Frank Langfitt

Frank Langfitt is NPR's London correspondent. He covers the UK and Ireland, as well as stories elsewhere in Europe. Previously, Langfitt spent five years as an NPR correspondent covering China. Based in Shanghai, he drove a free taxi around the city for a series on a changing China as seen through the eyes of ordinary people. As part of the series, Langfitt drove passengers back to the countryside for Chinese New Year and served as a wedding chauffeur. He also helped a Chinese-American NPR listener hunt for her missing sister in the mountains of Yunnan province.

While in China, Langfitt also reported on the government's infamous black jails — secret detention centers — as well as his own travails taking China's driver's test, which he failed three times.

Before moving to Shanghai, Langfitt was NPR's East Africa correspondent based in Nairobi. He reported from Sudan, covered the civil war in Somalia and interviewed imprisoned Somali pirates, who insisted they were just misunderstood fishermen. During the Arab spring, Langfitt covered the uprising and crushing of the reform movement in Bahrain.

Prior to Africa, Langfitt was NPR's labor correspondent based in Washington, D.C. He covered the 2008 financial crisis, the bankruptcy of General Motors and Chrysler and coalmine disasters in West Virginia.

In 2008, Langfitt also covered the Beijing Olympics as a member of NPR's team, which won an Edward R. Murrow Award for sports reporting. Langfitt's print and visual journalism have also been honored by the Overseas Press Association and the White House News Photographers Association.

Before coming to NPR, Langfitt spent five years as a correspondent in Beijing for The Baltimore Sun, covering a swath of Asia from East Timor to the Khyber Pass.

Langfitt spent his early years in journalism stringing for the Philadelphia Inquirer and living in Hazard, Kentucky, where he covered the state's Appalachian coalfields for the Lexington Herald-Leader. Prior to becoming a reporter, Langfitt dug latrines in Mexico and drove a taxi in his home town of Philadelphia. Langfitt is a graduate of Princeton and was a Nieman Fellow at Harvard.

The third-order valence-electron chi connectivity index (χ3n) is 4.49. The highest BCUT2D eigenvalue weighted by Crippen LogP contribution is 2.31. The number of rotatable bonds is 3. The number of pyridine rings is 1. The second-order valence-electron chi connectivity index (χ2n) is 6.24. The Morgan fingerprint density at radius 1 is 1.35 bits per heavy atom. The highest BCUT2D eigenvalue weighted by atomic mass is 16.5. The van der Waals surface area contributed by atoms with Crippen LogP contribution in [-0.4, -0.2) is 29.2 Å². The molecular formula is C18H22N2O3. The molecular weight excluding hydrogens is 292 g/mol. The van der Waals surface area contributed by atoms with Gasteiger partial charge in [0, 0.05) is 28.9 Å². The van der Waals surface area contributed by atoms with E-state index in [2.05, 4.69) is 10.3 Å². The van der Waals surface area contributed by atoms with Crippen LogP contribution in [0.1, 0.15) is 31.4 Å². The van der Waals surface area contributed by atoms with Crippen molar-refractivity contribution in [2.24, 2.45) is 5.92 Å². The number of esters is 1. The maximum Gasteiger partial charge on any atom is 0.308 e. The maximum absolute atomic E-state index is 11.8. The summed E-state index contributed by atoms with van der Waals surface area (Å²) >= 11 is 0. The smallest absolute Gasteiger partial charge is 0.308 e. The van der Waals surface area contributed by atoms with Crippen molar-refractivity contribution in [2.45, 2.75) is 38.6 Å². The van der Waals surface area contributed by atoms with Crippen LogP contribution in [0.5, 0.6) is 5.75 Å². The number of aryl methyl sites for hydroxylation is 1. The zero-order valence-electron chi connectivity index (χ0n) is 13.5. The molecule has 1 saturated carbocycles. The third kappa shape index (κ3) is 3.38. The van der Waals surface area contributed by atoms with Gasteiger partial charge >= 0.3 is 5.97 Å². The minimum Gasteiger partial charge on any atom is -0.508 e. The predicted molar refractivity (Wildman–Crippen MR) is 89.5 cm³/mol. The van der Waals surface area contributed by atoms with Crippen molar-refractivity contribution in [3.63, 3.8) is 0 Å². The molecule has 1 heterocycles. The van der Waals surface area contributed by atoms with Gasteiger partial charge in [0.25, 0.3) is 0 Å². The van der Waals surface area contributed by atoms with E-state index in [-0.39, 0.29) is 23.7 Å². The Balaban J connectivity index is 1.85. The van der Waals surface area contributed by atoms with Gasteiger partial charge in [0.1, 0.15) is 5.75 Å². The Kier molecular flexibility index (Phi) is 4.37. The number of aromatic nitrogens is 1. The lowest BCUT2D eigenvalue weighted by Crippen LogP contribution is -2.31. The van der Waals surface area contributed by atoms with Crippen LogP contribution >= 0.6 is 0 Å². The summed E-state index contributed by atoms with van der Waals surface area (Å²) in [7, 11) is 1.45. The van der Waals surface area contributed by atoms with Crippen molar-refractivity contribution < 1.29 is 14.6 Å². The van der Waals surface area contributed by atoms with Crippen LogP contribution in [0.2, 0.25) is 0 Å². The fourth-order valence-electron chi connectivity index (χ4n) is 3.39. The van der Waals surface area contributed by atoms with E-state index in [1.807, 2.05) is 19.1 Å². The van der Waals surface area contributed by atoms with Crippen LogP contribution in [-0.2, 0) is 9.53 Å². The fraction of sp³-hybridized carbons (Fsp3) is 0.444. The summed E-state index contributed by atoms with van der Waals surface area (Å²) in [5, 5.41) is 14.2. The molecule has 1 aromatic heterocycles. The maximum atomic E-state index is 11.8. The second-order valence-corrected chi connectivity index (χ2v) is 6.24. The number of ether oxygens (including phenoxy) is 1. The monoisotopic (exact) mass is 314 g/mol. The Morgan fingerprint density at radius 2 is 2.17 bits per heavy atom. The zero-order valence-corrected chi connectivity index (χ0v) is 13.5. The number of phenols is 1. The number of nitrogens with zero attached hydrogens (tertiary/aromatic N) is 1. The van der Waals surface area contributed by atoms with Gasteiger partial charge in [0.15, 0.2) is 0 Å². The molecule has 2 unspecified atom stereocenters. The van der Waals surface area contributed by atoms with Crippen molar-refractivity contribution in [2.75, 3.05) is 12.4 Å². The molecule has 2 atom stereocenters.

Copyright 2014 NPR. To see more, visit http://www.npr.org/.

Transcript

AUDIE CORNISH, HOST:

One Saturday night this summer, a foreigner fainted and fell to the floor of a Shanghai subway car.

The passengers around him scattered. Not a single person tried to help.

When the train arrived at the next station, hundreds rushed out, nearly trampling each other.

The incident was captured on closed-circuit cameras. Tens of millions in China have now seen the images, which have rekindled a long-running debate among Chinese about their national character as well as trust and fear in modern society.

Police shut down the Beijing Independent Film Festival over the weekend, detaining organizers and running off participants.

It's just the latest crackdown under China's President Xi Jinping. Since Xi took over last year, his administration has suppressed Internet speech, hammered the news media with even more censorship, and jailed people who have called for a system of checks and balances.

So, why do so many ordinary Chinese like the guy?

One big reason is his sustained attack on endemic corruption, perhaps the single greatest source of anger for most Chinese.

When 16,000 dead pigs floated down a river in Shanghai last year, it inspired a lot of questions about China's environmental conditions and a lot of disgust.

Now, those pigs have helped inspire an arresting exhibit at Shanghai's contemporary art museum, the Power Station of Art.

The solo show, called The Ninth Wave, opened this month and features the work of a top, Chinese contemporary artist, Cai Guo-Qiang. His installations are grand, provocative and unsettling.

Earlier this summer, a man drove around one of Beijing's nightlife districts trolling for women in an $800,000 Lamborghini convertible. At one point, according to hidden-camera video, he pulled up to a woman wearing a black skirt.

"Beautiful woman," he said, "are you alone? Is it convenient to go eat something together?"

"OK," answered the woman, who promptly climbed in, no questions asked.

"You got in my car. Aren't you afraid I'm a bad guy?" the driver said.

"You ought to be a good person," the woman answered.

Pages